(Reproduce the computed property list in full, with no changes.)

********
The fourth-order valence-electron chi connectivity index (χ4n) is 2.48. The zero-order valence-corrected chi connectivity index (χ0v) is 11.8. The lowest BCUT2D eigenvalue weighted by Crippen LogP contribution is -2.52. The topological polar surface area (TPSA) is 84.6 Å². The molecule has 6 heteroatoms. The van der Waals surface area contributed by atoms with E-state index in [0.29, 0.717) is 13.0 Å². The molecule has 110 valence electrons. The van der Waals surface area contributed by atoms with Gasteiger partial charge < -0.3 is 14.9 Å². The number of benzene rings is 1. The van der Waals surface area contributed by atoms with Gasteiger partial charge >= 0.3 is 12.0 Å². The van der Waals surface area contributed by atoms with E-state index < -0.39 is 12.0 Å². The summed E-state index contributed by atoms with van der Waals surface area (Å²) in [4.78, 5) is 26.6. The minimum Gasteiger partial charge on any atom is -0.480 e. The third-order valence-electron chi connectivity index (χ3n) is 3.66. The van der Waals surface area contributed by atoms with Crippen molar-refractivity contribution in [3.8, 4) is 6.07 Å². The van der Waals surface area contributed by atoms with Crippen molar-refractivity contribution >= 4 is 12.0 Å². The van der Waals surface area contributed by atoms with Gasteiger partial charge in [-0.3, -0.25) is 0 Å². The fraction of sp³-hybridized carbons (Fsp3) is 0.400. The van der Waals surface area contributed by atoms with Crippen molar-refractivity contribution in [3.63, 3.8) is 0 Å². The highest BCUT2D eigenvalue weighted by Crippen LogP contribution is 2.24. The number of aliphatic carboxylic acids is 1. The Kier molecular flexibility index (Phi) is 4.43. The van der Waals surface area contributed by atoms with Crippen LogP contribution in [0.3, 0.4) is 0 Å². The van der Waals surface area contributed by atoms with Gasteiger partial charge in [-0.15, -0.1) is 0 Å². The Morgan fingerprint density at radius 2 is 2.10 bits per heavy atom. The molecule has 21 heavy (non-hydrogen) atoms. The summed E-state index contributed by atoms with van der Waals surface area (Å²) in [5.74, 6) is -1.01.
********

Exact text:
The fourth-order valence-electron chi connectivity index (χ4n) is 2.48. The zero-order valence-corrected chi connectivity index (χ0v) is 11.8. The lowest BCUT2D eigenvalue weighted by Crippen LogP contribution is -2.52. The topological polar surface area (TPSA) is 84.6 Å². The molecule has 6 heteroatoms. The van der Waals surface area contributed by atoms with E-state index in [0.29, 0.717) is 13.0 Å². The molecule has 110 valence electrons. The van der Waals surface area contributed by atoms with Gasteiger partial charge < -0.3 is 14.9 Å². The number of benzene rings is 1. The van der Waals surface area contributed by atoms with Gasteiger partial charge >= 0.3 is 12.0 Å². The van der Waals surface area contributed by atoms with E-state index < -0.39 is 12.0 Å². The summed E-state index contributed by atoms with van der Waals surface area (Å²) in [4.78, 5) is 26.6. The minimum Gasteiger partial charge on any atom is -0.480 e. The third-order valence-electron chi connectivity index (χ3n) is 3.66. The van der Waals surface area contributed by atoms with Crippen molar-refractivity contribution in [3.8, 4) is 6.07 Å². The van der Waals surface area contributed by atoms with Crippen molar-refractivity contribution >= 4 is 12.0 Å². The van der Waals surface area contributed by atoms with Gasteiger partial charge in [-0.3, -0.25) is 0 Å². The fraction of sp³-hybridized carbons (Fsp3) is 0.400. The van der Waals surface area contributed by atoms with Crippen molar-refractivity contribution in [3.63, 3.8) is 0 Å². The highest BCUT2D eigenvalue weighted by Crippen LogP contribution is 2.24. The number of aliphatic carboxylic acids is 1. The Kier molecular flexibility index (Phi) is 4.43. The van der Waals surface area contributed by atoms with Crippen LogP contribution in [0.3, 0.4) is 0 Å². The van der Waals surface area contributed by atoms with Gasteiger partial charge in [-0.15, -0.1) is 0 Å². The Morgan fingerprint density at radius 2 is 2.10 bits per heavy atom. The molecule has 21 heavy (non-hydrogen) atoms. The summed E-state index contributed by atoms with van der Waals surface area (Å²) in [5.74, 6) is -1.01.